The Implications of Impression Management for Personality Research in Organizations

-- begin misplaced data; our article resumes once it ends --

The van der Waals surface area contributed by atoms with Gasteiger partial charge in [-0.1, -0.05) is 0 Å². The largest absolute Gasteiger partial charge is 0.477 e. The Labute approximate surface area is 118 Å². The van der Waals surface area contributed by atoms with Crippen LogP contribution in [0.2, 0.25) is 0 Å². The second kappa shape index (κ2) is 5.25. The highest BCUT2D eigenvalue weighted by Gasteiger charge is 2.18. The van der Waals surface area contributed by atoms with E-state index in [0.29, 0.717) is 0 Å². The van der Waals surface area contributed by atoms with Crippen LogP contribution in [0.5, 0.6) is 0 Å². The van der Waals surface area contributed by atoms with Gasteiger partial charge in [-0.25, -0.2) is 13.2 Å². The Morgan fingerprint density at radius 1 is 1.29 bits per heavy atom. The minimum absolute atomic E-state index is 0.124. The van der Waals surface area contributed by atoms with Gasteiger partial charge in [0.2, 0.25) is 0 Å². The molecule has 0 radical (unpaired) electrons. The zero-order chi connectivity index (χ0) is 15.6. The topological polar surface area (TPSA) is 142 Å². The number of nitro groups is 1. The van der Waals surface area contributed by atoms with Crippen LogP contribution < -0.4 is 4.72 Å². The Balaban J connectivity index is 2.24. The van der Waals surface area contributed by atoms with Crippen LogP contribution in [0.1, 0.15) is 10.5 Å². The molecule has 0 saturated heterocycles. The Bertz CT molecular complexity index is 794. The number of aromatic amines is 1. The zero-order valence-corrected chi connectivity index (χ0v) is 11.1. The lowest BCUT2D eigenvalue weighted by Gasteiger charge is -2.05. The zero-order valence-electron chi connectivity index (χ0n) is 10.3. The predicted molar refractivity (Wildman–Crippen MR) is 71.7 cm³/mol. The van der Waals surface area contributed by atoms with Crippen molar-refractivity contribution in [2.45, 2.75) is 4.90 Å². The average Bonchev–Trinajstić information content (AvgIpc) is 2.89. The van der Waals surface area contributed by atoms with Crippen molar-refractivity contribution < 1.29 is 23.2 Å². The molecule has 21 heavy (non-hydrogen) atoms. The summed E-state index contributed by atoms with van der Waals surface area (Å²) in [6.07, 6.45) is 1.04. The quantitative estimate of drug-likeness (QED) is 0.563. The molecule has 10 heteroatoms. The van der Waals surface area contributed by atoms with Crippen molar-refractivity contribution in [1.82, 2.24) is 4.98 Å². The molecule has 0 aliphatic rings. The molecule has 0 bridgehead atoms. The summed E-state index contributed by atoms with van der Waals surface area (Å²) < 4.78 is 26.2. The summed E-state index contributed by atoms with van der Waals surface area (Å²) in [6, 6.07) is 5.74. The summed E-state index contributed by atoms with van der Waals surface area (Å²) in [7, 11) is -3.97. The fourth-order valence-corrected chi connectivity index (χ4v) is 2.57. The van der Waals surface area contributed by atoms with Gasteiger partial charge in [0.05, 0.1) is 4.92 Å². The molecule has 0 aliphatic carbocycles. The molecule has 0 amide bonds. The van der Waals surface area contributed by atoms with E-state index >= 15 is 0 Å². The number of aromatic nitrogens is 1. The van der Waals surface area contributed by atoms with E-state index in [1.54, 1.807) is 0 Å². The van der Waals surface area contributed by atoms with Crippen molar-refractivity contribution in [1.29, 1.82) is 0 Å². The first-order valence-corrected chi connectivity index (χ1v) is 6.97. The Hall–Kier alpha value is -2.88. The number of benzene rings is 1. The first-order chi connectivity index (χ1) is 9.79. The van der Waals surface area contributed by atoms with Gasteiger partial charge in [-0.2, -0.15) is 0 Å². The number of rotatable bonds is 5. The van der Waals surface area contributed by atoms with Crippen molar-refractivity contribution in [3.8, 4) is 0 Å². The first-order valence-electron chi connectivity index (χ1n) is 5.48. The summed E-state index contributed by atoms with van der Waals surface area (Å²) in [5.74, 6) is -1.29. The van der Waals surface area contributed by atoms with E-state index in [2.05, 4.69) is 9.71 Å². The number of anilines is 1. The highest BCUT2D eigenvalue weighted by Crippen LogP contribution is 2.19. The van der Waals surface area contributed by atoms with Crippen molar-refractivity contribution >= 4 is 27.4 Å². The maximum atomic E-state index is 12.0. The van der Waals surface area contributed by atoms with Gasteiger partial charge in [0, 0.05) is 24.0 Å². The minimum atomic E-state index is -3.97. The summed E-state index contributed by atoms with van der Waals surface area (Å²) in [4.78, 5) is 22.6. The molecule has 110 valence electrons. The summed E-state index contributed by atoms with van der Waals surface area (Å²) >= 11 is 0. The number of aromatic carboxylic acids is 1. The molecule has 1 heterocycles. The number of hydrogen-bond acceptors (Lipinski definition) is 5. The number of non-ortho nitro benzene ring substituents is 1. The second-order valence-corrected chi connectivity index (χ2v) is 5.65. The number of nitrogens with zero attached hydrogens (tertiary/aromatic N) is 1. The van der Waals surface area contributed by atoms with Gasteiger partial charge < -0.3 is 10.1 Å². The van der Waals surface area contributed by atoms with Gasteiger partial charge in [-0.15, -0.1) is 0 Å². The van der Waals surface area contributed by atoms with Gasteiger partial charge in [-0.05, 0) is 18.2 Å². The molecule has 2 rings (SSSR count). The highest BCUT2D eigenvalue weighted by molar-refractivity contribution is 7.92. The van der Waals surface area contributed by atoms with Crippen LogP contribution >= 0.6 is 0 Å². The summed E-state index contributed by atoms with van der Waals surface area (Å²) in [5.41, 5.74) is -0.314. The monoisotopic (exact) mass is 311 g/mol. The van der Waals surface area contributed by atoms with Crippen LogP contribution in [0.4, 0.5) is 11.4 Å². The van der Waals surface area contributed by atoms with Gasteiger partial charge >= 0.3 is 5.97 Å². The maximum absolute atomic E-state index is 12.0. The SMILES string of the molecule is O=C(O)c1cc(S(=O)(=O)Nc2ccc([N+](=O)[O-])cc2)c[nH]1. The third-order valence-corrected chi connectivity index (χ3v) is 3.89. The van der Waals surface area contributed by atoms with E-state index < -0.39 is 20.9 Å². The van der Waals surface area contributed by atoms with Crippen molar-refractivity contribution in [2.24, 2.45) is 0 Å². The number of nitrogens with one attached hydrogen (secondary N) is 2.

The study of individual differences in personality has a long history in the ﬁelds of industrial-organizational psychology and organizational behavior. However, this history can best be described as somewhat peculiar. Although personality has been implicated as a factor in employee motivation, absenteeism, leadership, job performance variability, goal setting, and organizational climate (see Hogan, 1991), persistent critics over the past several decades have questioned the importance, meaning, and measurement of personality constructs (e.g., Davis-Blake & Pfeffer, 1989; Mischel, 1968). Many of these criticisms now appear resolved as demonstrated by the proliferation of research on the dispositional antecedents of various work-related behaviors. However, one particularly pernicious critique has remained and experienced some reinvigoration following the renewed interest in personality applications. Unlike other concerns, this particular critique does not question the importance of personality constructs per se; rather, it is a denunciation of the methods of measurement we employ to identify a person’s traits, primarily self-report questionnaires, and casts doubt on the basic assumption that responses to self-report personality questionnaires are veridical. Rather, these critics suggest that self-report measures of personality are infused with distortions based on a person’s perception of the desirability of various response options. In short, rather than being veridical reports, some (currently unknown) percentage of respondents may actively attempt to manage impressions and misrepresent their true personalities.